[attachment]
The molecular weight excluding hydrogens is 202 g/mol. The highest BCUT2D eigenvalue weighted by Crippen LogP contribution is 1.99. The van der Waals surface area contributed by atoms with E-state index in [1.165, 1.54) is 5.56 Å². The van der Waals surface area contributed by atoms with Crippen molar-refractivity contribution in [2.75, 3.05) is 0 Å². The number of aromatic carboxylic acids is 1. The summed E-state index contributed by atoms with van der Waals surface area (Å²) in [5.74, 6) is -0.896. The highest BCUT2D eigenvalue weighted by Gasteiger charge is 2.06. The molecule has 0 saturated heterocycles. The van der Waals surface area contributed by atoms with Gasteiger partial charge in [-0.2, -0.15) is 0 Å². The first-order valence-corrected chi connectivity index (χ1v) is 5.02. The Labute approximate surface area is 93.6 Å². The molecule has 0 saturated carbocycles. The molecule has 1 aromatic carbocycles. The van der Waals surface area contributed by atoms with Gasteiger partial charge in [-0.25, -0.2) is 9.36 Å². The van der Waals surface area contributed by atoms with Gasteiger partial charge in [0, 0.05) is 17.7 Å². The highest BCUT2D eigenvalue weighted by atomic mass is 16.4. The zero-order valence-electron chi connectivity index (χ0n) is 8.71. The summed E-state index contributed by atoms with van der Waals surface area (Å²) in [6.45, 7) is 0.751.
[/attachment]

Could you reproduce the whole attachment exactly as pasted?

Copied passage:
The molecular weight excluding hydrogens is 202 g/mol. The highest BCUT2D eigenvalue weighted by Crippen LogP contribution is 1.99. The van der Waals surface area contributed by atoms with E-state index in [1.165, 1.54) is 5.56 Å². The van der Waals surface area contributed by atoms with Crippen molar-refractivity contribution in [2.75, 3.05) is 0 Å². The number of aromatic carboxylic acids is 1. The summed E-state index contributed by atoms with van der Waals surface area (Å²) in [5.74, 6) is -0.896. The highest BCUT2D eigenvalue weighted by Gasteiger charge is 2.06. The molecule has 0 saturated heterocycles. The van der Waals surface area contributed by atoms with Gasteiger partial charge in [-0.2, -0.15) is 0 Å². The first-order valence-corrected chi connectivity index (χ1v) is 5.02. The Labute approximate surface area is 93.6 Å². The molecule has 0 saturated carbocycles. The molecule has 1 aromatic carbocycles. The van der Waals surface area contributed by atoms with Gasteiger partial charge in [-0.25, -0.2) is 9.36 Å². The van der Waals surface area contributed by atoms with Gasteiger partial charge in [0, 0.05) is 17.7 Å². The highest BCUT2D eigenvalue weighted by atomic mass is 16.4. The zero-order valence-electron chi connectivity index (χ0n) is 8.71. The summed E-state index contributed by atoms with van der Waals surface area (Å²) in [6.45, 7) is 0.751.